The Paterson, New Jersey Roman Catholic Diocese contains both fr. Eugene Romano's Hermits of Bethlehem, and a Carmel of women hermits; both have addresses in Chester. The attached link provides photographs from the women's Carmel in Chester.

http://www.patersondiocese.org/moreinfo.cfm?Web_ID=2944

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IgnatiusofLoyola    1,192
IgnatiusofLoyola
[quote name='Saint Therese' date='09 April 2010 - 08:33 PM' timestamp='1270863237' post='2090275']
Why did that post get TWO negative votes??[img]http://www.phatmass.com/phorum/public/style_emoticons/default/blink.gif[/img]
[/quote]

Makes no sense to me. Often, I use my one positive vote a day to "undo" a negative vote that seems unwarranted.

Unfortunately, I've used up my positive vote for the day. :-<

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Tridenteen    6
Tridenteen
JMJ
I fixed the negative vote, by giving a positive. And when is that amish website getting back on me with the bonnet I ordered for my project? stinking anabaptists.[img]http://www.phatmass.com/phorum/public/style_emoticons/default/unsure.gif[/img]

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cmaD2006    1,880
cmaD2006
[quote name='sistersintigo' date='09 April 2010 - 01:54 PM' timestamp='1270832060' post='2089993']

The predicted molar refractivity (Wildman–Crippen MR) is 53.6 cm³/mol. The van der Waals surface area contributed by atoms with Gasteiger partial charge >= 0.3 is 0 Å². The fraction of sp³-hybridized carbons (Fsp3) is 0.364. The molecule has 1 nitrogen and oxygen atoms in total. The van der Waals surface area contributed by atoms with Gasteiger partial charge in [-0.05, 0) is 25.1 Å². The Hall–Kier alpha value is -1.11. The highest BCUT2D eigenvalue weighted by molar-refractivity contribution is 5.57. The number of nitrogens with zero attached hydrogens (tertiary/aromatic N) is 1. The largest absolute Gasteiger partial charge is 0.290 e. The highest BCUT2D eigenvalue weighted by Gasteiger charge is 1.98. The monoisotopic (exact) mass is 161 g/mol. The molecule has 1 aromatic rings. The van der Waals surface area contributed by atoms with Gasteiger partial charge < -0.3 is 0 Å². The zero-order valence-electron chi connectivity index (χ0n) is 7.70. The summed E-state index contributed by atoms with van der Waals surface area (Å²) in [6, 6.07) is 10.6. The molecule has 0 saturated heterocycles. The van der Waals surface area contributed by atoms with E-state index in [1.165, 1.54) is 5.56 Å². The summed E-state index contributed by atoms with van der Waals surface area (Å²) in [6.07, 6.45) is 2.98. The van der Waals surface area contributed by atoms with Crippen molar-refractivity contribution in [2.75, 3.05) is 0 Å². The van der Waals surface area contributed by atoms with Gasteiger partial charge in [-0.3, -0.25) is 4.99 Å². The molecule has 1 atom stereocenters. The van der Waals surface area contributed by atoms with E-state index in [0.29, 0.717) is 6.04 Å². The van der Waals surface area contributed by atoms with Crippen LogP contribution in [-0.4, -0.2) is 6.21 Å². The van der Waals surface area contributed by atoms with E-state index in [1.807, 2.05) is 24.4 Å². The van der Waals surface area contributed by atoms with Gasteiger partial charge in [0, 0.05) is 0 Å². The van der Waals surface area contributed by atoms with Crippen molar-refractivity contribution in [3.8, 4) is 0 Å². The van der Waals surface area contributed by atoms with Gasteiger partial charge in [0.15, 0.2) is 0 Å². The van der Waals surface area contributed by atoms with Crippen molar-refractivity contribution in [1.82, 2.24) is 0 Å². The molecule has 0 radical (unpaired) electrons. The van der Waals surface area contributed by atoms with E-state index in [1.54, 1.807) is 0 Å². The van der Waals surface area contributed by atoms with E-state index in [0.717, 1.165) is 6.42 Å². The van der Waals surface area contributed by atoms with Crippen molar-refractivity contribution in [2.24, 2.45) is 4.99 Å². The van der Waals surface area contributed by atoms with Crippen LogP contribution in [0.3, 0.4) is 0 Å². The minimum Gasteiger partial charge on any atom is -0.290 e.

This thread is over six months old.
However, this link seems a recent one.
The Paterson, New Jersey Roman Catholic Diocese contains both fr. Eugene Romano's Hermits of Bethlehem, and a Carmel of women hermits; both have addresses in Chester. The attached link provides photographs from the women's Carmel in Chester.

http://www.patersondiocese.org/moreinfo.cfm?Web_ID=2944
[/quote]

sistersintigo:

please, please, please, please ... pretty please, with sugar on top ... create a new thread. I was the one that created the original thread, and I think it would have been more appropriate to open a new one.

please?

There are times that its quite appropriate to post to the old thread -- Br. Bruno is the perfect example ... he was updating us on what was going on and that thread had to do with him.

But in this case it would have been better in my opinion to create a new thread, and maybe even start a new discussion on hermits.

A sincere thanks for understanding,

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SRLAUREL    50
SRLAUREL